The Little Rock Board of Directors on Tuesday approved a master parks plan intended to guide the city through 2030. The plan was prepared by Lose & Associates, a Nashville, Tenn., planning firm. The board also approved a strategic parks plan to guide the city through 2024.
City Manager Bruce Moore told the board that the key recommendations of the plan were related to improving maintenance and recreational offerings. “When I look at other cities and other parks departments, that’s where we’re lacking,” he said.
The strategic plan is mostly to do with the nuts and bolts side of managing a parks department. The nearly 200 page master plan includes* many of the sweeping changes Mayor Frank Scott Jr. proposed in March 2020 with the launch of push for a 1-cent sales tax, including building a sports complex at War Memorial Park. The city abandoned the sales tax proposal early in the coronavirus pandemic. It seems likely Scott will ask the board to consider supporting some sort of tax increase at some point this year.
Separately, the board supported an ordinance to fund construction of a mini-pitch soccer facility at Wakefield Park in Southwest Little Rock. Futsal is another name for mini-pitch soccer, which is played on a hard court, often surrounded by walls, which players can bounce the ball off of, lending the game “another dynamic,” as Parks Director John Eckart explained. The U.S. Soccer Foundation** will build the court on a dilapidated tennis court.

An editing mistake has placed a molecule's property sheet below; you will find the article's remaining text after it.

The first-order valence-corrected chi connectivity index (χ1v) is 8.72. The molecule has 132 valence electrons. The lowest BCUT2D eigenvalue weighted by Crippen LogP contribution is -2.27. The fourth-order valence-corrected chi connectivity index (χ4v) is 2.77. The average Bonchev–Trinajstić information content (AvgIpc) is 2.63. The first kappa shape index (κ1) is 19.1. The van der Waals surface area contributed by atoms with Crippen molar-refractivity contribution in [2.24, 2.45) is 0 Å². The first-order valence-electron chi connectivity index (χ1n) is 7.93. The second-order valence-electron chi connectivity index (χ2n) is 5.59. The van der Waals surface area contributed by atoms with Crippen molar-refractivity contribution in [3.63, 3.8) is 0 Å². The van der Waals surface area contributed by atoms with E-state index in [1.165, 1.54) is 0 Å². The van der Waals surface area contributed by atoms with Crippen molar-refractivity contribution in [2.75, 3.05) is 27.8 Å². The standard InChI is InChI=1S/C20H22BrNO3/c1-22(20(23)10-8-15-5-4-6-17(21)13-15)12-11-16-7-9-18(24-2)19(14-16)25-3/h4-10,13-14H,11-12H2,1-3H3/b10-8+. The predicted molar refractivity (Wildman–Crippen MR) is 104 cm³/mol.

In its consent agenda, the board also agreed to hire McClelland Consulting Engineers to provide design and engineering services for the Tri-Creek Greenway Project.
An ordinance that would have allowed a multifamily development at the north end of Brookside Drive, east of Reservoir Road, was defeated 9-0 after many residents of adjacent Leawood spoke against the proposal. Developers Blake Wiggins and his father, Joey Wiggins, had received approval from the Planning Commission to rezone roughly 12 acres from a planned residential development to an urban residential district, which allows up to 36 units per acres.
*An earlier version of the post confused the strategic plan with the master plan.
**An earlier version of the post also mistakenly said the U.S. Soccer Federation would build the court.